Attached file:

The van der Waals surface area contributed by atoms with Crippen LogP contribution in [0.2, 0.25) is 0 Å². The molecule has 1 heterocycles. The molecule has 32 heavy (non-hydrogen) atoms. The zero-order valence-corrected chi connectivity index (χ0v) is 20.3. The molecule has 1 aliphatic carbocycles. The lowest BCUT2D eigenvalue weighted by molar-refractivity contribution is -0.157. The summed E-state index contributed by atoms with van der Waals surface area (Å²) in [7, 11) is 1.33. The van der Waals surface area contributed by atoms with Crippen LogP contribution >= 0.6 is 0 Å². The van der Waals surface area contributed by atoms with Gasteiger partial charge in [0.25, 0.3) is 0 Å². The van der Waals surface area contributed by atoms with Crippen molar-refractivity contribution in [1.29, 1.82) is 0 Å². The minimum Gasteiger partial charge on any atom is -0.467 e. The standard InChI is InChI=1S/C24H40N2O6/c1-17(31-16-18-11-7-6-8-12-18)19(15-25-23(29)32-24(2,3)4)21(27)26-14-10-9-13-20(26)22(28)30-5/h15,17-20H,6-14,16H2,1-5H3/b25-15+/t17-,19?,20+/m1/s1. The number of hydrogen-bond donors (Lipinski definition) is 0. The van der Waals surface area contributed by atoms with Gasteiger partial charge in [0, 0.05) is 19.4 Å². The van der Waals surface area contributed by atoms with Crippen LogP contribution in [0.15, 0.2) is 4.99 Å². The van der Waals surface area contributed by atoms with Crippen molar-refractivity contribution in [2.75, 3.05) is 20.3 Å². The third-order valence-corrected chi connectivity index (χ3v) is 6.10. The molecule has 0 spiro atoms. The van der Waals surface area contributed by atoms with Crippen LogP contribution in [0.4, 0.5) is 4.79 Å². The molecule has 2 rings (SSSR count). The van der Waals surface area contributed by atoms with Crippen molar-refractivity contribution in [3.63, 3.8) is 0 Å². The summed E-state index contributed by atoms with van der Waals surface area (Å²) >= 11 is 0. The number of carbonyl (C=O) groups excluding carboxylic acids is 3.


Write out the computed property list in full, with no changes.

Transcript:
The van der Waals surface area contributed by atoms with Crippen LogP contribution in [0.2, 0.25) is 0 Å². The molecule has 1 heterocycles. The molecule has 32 heavy (non-hydrogen) atoms. The zero-order valence-corrected chi connectivity index (χ0v) is 20.3. The molecule has 1 aliphatic carbocycles. The lowest BCUT2D eigenvalue weighted by molar-refractivity contribution is -0.157. The summed E-state index contributed by atoms with van der Waals surface area (Å²) in [7, 11) is 1.33. The van der Waals surface area contributed by atoms with Crippen LogP contribution >= 0.6 is 0 Å². The van der Waals surface area contributed by atoms with Gasteiger partial charge in [0.25, 0.3) is 0 Å². The van der Waals surface area contributed by atoms with Crippen molar-refractivity contribution in [1.29, 1.82) is 0 Å². The minimum Gasteiger partial charge on any atom is -0.467 e. The standard InChI is InChI=1S/C24H40N2O6/c1-17(31-16-18-11-7-6-8-12-18)19(15-25-23(29)32-24(2,3)4)21(27)26-14-10-9-13-20(26)22(28)30-5/h15,17-20H,6-14,16H2,1-5H3/b25-15+/t17-,19?,20+/m1/s1. The number of hydrogen-bond donors (Lipinski definition) is 0. The van der Waals surface area contributed by atoms with Gasteiger partial charge in [0, 0.05) is 19.4 Å². The van der Waals surface area contributed by atoms with Crippen LogP contribution in [0.15, 0.2) is 4.99 Å². The van der Waals surface area contributed by atoms with Crippen molar-refractivity contribution in [2.75, 3.05) is 20.3 Å². The third-order valence-corrected chi connectivity index (χ3v) is 6.10. The molecule has 0 spiro atoms. The van der Waals surface area contributed by atoms with Crippen LogP contribution in [0.4, 0.5) is 4.79 Å². The molecule has 2 rings (SSSR count). The van der Waals surface area contributed by atoms with Crippen molar-refractivity contribution in [3.63, 3.8) is 0 Å². The summed E-state index contributed by atoms with van der Waals surface area (Å²) >= 11 is 0. The number of carbonyl (C=O) groups excluding carboxylic acids is 3.